Alzheimer’s is a difficult thing to experience both as an individual, and a loved one on the outside. However, the condition can be managed much better with proper care. If your loved one has been diagnosed with Alzheimer’s, here is what you need to know to help cover the costs of care.
What Costs to Expect
This disease is not a predictable one, and costs will vary over time. You’ll need to be prepared for checkups, possible medical equipment in the home, household modification, medication and care services, either during the day at an adult day care facility or a full-time residential care home. Depending on where you live, private care expenses will differ. This disease is devastating in many ways. It’s a progressive disease that may get worse over time. Care can run thousands of dollars monthly.
In the early stages of the disease, you may not need to pay too much, but simply make a few changes around the home to make it safer. However, this stage typically only lasts two years. After that, care becomes increasingly more expensive. In the best possible case, your loved one will have long-term care insurance, but many do not. In such instances, it falls to the family to cover these costs.
Medicare and Medicaid
There are pitfalls to both Medicare and Medicaid. Medicare may not cover long-term care costs, while Medicaid can be difficult to navigate. Before applying for Medicaid, it’s wise to give your assets to a loved one, as these can be used against you. They have a five-year look-back policy, which means the value of any assets your loved one, or their spouse, had within the last five years can be expected to be used to pay for care. Medicare covers doctor visits and diagnostic costs during the early stages of the disease, but only handles short-term care during later stages. However, if you do qualify financially, if you are under the poverty line, Medicaid can pay for the services you and your loved one will eventually need. This includes transportation, nursing care, home care and doctor appointments.
One option many turn to is a reverse mortgage . Unlike a traditional mortgage, instead of paying it down over the years, you receive payments based on the equity of your property. The balance of the loan is paid off once the home is sold, or the owner passes away. It causes equity to decrease over time, and the longer a reverse mortgage is kept, the greater the amount you owe. However, with the right research, you can find a reputable and trustworthy company that genuinely has your interests at heart. This does require shopping around to find, but can be an asset to give your loved one the care they truly need.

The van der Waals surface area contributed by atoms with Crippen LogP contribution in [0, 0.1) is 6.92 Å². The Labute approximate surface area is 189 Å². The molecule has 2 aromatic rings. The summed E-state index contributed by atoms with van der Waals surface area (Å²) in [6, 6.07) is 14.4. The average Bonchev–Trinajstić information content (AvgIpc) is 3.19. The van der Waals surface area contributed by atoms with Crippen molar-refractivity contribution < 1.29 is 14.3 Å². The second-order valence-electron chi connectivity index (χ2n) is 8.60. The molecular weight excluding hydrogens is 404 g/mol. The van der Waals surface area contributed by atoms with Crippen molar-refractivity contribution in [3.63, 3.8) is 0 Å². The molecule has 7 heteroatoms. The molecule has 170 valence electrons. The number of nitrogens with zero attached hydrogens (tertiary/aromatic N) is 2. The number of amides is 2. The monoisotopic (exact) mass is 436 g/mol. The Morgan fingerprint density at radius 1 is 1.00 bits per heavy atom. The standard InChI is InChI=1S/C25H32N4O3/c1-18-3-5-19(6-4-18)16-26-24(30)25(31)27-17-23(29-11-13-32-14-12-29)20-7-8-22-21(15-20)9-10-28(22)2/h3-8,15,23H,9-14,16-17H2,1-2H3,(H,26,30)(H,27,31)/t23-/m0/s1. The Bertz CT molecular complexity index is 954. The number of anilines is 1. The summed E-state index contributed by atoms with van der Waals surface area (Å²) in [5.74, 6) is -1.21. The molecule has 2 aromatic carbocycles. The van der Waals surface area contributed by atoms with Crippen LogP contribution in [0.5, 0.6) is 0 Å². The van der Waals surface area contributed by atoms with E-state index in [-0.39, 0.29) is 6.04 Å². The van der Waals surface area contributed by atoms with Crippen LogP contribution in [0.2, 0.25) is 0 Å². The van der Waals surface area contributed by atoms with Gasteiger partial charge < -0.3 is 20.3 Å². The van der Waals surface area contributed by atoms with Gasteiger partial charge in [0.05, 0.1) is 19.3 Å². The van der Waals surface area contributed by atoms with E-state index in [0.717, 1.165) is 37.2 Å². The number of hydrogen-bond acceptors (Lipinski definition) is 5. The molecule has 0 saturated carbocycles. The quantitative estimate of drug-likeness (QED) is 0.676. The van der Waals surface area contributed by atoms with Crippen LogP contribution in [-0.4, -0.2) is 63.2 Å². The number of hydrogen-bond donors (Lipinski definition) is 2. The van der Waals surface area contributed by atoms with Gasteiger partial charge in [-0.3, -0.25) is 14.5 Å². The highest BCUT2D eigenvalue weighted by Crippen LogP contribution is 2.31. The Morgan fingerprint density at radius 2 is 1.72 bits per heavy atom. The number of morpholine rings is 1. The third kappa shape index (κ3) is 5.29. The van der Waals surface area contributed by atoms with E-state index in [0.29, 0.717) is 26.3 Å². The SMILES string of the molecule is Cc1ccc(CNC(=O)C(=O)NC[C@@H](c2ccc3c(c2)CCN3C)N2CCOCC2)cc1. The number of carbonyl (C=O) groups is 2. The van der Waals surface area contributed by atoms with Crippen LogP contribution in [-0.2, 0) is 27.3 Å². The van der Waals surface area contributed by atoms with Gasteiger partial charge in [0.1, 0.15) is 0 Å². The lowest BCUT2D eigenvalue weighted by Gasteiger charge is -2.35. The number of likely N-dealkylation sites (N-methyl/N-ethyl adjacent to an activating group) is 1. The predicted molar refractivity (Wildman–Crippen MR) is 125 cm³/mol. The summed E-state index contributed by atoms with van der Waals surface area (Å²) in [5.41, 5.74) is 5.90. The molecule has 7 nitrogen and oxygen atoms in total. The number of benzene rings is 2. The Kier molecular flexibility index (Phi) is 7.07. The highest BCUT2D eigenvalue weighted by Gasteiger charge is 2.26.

Many families use retirement plans and savings to help pay for their loved one’s treatment, and this is not sustainable. Get your family together to see what resources you have to work with, but do research to see what additional help you qualify for. If you are low-income, there are more state-run options available. These tend to provide general assistance to help cover medical costs, and may not be specific to Alzheimer’s. Several states, however, do give specific care for dementia-related needs. They may have day care services, home visits and what is called respite care. This provides relief for your loved one’s primary caregiver, which may be you. It’s in-home care at a greatly reduced fee, or completely free of charge. There are grants you can apply for, and non-profit foundations specifically there to help provide support.
No one wants this diagnosis. It can be difficult for all involved in countless ways. However, with the right planning, preparation and knowledge of your options, you can give your loved one devoted care, consistency and all they need to continue to thrive.
Lydia Chan, Alzheimer’s caregiver. Image Courtesy of Pexels.com